A post shared by Dopper (@dopper_official) on

Soaps and sanitizers

Just what the doctor ordered for every eco-warrior, there’s not a single occasion when we don’t have Dr. Bronner’s Lavender Organic Hand Sanitizer in our hand and man bags. Kills 99.9% of germs, smells incredible, and doesn’t strip your skin like normal anti-bac.

We’re also all over Dr. Bronner’s Pure-Castile Liquid soap. You can use this stuff for literally everything when you’re away – face, body, hair, food, laundry, dishes. It comes in ten lush scents, is made with organic and fair-trade ingredients, and is packaged in a 100% post-consumer recycled bottle.

A post shared by Dr. Bronner’s (@drbronner) on

Bamboo sarongs

We know what you’re thinking, another bamboo product. And what about the effing pandas, you monsters!

Okay, this does raise an important issue about checking that the natural products you’re buying are responsibly sourced. However, bamboo consumes much less water than cotton and doesn’t need high quality arable land to grow, which makes it much more sustainable. It’s also 60% more absorbent than cotton and it’s super soft (like a panda), making it the perfect travel accessory.

We love Karavan’s Bamboo Peshtemal. Bus blanket, top sheet, sarong, towel… you genuinely have to try one to appreciate how fast they dry out, way faster than a travel towel. Plus, they look sheet hot! Here at STA Travel HQ, they’re a staple for every trip.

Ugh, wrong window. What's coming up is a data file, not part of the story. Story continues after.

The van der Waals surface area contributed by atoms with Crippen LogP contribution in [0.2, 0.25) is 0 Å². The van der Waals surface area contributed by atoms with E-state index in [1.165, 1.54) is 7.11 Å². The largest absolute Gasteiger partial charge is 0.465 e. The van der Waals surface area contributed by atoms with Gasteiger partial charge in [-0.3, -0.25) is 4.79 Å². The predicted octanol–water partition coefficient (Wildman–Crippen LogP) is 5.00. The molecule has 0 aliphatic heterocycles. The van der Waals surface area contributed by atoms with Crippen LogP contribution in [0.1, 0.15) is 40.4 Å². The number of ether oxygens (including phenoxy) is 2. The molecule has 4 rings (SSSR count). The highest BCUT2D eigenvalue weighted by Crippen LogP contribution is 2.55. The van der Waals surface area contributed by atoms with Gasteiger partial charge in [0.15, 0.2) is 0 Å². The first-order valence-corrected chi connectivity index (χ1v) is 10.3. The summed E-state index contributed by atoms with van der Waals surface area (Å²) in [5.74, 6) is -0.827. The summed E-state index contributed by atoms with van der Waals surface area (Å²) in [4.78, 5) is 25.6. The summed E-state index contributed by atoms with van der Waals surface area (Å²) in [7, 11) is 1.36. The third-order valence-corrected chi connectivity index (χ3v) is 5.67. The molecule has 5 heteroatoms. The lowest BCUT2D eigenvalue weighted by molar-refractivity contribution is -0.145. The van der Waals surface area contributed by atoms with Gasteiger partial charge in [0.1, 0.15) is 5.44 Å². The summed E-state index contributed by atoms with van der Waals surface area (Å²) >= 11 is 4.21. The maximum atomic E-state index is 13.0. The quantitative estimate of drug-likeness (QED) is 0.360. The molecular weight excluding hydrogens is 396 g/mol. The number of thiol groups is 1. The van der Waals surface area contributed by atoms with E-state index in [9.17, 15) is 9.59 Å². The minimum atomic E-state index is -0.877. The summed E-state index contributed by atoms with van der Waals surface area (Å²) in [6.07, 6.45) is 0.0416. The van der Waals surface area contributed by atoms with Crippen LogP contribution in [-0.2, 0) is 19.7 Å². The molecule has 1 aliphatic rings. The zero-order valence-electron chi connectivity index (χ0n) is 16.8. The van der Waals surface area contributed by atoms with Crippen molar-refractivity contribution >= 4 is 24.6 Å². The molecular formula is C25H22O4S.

Reusable tote bags

Did you know that carrier bags are illegal in Rwanda? Yep, totes ahead of the game.

You’re probably the kind of person that wouldn’t use a single-use plastic bag at home, right? So why would it be any different when you’re away? Take a foldaway reusable tote with you, also great for doubling as a beach and laundry bag.

A post shared by ÅBENLYS (@aabenlys) on

Backpacks

The key to backpacks and being sustainable often comes down to longevity and not upgrading your backpack every few years. Find a size and shape that works for you, and you’ll have your beloved pack a lifetime. (On a personal note, this author’s Osprey side-loader is on its 20th year and just about to visit its 89th country. Old school).

However, there are also brands out there such as the mountain legends VAUDE, who now offer environmentally-friendly backpacks that are ethically produced and made from sustainable materials. Check out their awesome Green Shape eco-range.

Sustainable clothing

It’s perhaps fair to say that once-upon-a-time, if you wanted to buy ethical clothing, you had to be into a certain, look? We’re personally down with the whole boho hemp vibes, but if you’re not, brands like Patagonia, Volcom and H&M Conscious are doing sustainable gear that does good and looks good. Surfdome.com have a whole section of their site dedicated to gear that’s sustainable in some way.


We could go on…got your own eco-packing and green tips?

We want to hear them! Shoot us an email at blog@statravel.com 

Want to consume less and do good on your travels. Why not add in one of our conservation trips to your next big adventure? See here.